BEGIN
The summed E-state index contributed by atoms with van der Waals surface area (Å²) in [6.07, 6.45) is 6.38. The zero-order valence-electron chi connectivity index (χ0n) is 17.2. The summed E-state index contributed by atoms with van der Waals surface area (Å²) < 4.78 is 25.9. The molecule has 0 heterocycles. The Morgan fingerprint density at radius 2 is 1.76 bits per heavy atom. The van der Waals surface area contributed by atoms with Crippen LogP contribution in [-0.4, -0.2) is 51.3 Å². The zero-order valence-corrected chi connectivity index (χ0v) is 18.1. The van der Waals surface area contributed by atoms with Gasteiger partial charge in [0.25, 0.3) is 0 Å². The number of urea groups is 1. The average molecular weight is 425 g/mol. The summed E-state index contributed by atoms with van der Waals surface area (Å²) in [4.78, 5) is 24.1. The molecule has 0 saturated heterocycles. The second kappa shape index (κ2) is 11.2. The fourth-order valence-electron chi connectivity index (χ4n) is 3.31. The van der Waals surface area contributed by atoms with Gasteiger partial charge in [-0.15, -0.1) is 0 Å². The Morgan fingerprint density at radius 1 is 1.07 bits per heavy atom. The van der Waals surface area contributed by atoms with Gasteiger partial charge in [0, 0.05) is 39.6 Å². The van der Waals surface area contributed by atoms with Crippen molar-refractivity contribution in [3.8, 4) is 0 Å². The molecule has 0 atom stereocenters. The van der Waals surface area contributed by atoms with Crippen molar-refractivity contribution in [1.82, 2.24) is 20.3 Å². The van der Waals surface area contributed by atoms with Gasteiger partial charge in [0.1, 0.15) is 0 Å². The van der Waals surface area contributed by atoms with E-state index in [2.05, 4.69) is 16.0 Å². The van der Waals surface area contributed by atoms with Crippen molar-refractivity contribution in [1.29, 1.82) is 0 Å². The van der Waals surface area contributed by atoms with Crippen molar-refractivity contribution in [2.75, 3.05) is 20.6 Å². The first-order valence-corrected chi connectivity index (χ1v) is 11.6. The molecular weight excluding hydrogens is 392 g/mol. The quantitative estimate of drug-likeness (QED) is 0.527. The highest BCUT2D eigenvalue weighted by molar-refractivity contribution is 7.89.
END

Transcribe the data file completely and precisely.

The summed E-state index contributed by atoms with van der Waals surface area (Å²) in [6.07, 6.45) is 6.38. The zero-order valence-electron chi connectivity index (χ0n) is 17.2. The summed E-state index contributed by atoms with van der Waals surface area (Å²) < 4.78 is 25.9. The molecule has 0 heterocycles. The Morgan fingerprint density at radius 2 is 1.76 bits per heavy atom. The van der Waals surface area contributed by atoms with Crippen LogP contribution in [-0.4, -0.2) is 51.3 Å². The zero-order valence-corrected chi connectivity index (χ0v) is 18.1. The van der Waals surface area contributed by atoms with Gasteiger partial charge in [0.25, 0.3) is 0 Å². The number of urea groups is 1. The average molecular weight is 425 g/mol. The summed E-state index contributed by atoms with van der Waals surface area (Å²) in [4.78, 5) is 24.1. The molecule has 0 saturated heterocycles. The second kappa shape index (κ2) is 11.2. The fourth-order valence-electron chi connectivity index (χ4n) is 3.31. The van der Waals surface area contributed by atoms with Gasteiger partial charge in [-0.15, -0.1) is 0 Å². The Morgan fingerprint density at radius 1 is 1.07 bits per heavy atom. The van der Waals surface area contributed by atoms with Gasteiger partial charge in [0, 0.05) is 39.6 Å². The van der Waals surface area contributed by atoms with Crippen molar-refractivity contribution in [3.8, 4) is 0 Å². The molecule has 0 atom stereocenters. The van der Waals surface area contributed by atoms with Crippen molar-refractivity contribution in [1.82, 2.24) is 20.3 Å². The van der Waals surface area contributed by atoms with Gasteiger partial charge in [0.1, 0.15) is 0 Å². The van der Waals surface area contributed by atoms with E-state index in [2.05, 4.69) is 16.0 Å². The van der Waals surface area contributed by atoms with Crippen molar-refractivity contribution in [1.29, 1.82) is 0 Å². The van der Waals surface area contributed by atoms with Crippen molar-refractivity contribution in [2.75, 3.05) is 20.6 Å². The first-order valence-corrected chi connectivity index (χ1v) is 11.6. The molecular weight excluding hydrogens is 392 g/mol. The quantitative estimate of drug-likeness (QED) is 0.527. The highest BCUT2D eigenvalue weighted by molar-refractivity contribution is 7.89.